Oregon snowpack levels in good shape now, but spring variables still in play

The approach of April marks a key time of the year. It’s when mountain snow usually peaks across Oregon — offering a hint at the severity of the coming wildfire season and about conditions for farmers who rely on irrigation.

Oregon snow water equivalent levels, which compares how this year's snowpack stacks up against the last 30 years.

Throughout the state, snowpacks are about normal, with some exceptions in northeast Oregon, where levels are below average. The Umatilla-Walla Walla-Willow region is at 83% of normal as of late March.

Snowpack, and more specifically its snow-water equivalent percentage — a measure of how much water the snow contains — is like a natural water reservoir, and the measure gives experts a good idea of water supplies for the spring and summer months, said Larry O’Neill, Oregon’s state climatologist.

O’Neill said weather conditions this year have been erratic. In early January, snowpacks were well below normal levels, then mid-January snowstorms gave Oregon mountain ranges a boost.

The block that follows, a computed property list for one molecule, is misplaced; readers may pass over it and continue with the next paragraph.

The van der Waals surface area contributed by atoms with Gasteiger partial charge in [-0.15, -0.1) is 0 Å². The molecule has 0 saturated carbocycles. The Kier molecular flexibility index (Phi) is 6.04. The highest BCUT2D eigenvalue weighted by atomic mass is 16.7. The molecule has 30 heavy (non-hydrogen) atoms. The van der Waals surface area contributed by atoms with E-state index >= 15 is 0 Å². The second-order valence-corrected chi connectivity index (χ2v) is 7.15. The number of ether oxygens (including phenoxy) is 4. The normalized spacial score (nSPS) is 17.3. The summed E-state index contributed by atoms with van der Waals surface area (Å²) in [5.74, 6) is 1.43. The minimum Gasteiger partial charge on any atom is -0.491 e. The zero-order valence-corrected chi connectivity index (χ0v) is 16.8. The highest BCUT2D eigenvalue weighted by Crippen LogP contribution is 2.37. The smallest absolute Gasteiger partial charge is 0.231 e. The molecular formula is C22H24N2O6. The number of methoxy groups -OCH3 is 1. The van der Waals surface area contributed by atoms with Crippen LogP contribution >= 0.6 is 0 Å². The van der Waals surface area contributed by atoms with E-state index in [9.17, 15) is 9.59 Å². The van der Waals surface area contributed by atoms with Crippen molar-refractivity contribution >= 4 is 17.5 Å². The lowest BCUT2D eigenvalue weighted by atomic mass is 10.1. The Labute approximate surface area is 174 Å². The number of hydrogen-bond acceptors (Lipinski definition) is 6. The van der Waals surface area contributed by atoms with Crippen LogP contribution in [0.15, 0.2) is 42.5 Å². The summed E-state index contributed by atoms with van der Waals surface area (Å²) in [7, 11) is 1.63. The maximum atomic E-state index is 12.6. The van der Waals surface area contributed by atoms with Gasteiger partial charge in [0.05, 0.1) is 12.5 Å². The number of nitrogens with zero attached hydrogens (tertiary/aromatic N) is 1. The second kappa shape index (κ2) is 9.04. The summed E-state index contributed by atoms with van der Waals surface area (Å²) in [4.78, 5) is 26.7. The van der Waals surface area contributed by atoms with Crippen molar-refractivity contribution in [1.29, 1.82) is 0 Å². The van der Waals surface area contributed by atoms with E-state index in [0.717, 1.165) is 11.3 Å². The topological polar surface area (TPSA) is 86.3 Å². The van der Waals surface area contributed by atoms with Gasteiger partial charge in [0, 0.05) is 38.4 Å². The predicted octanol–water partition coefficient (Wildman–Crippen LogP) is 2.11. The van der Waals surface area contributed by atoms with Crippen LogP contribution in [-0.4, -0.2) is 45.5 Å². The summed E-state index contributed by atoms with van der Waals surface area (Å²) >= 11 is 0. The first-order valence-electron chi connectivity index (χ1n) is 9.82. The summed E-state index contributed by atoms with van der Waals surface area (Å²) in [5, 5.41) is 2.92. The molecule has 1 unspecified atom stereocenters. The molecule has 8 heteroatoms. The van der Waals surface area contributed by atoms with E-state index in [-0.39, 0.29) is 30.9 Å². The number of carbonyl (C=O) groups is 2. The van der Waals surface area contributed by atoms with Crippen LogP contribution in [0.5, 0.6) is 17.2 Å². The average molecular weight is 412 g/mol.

”And so it really kind of started to quell our fears a bit about how bad this water season would be,” O’Neill said.

Then in mid-March, warmer temperatures across the Willamette Valley triggered early snowmelt across some areas.

The March snowmelt “wasn’t the worst, but it was definitely way above normal,” O’Neill said. “And the reason that is so critical is because it’s a reservoir of water and it would release that water too early into the system before we can use it.”

Water reservoirs still filling up —- Right now, reservoir levels across Oregon are varied. The Prineville Reservoir in Central Oregon is 96% full, while Wickiup — which feeds several water irrigation districts in areas that produce specialty seed crops, hay and cattle — is at 76%.

Andrews said there’s still time for reservoirs to fill up, though there are a few wildcards, one being that Oregon is still at the tail-end of a yearslong drought. Soil moisture conditions in a lot of the agricultural basins, which don’t get covered directly with snow, are still recovering from drought, especially in Central Oregon. If the soil is still dry it’ll act as a sponge and absorb all the snow melt when the weather warms.

The other variable: It’s uncertain if it will stay cool enough for snow to melt slowly into the summer months and feed into rivers and streams.

“Although things are looking good in terms of drought coverage, we aren’t out of the woods yet, especially as we’re at this time, this critical time, when we’re not exactly sure what’s gonna happen with snowpack and how that’s gonna translate to stream flow,” Andrews said. (SOURCE)

Feds plan to kill half a million barred owls in West Coast states over the next three decades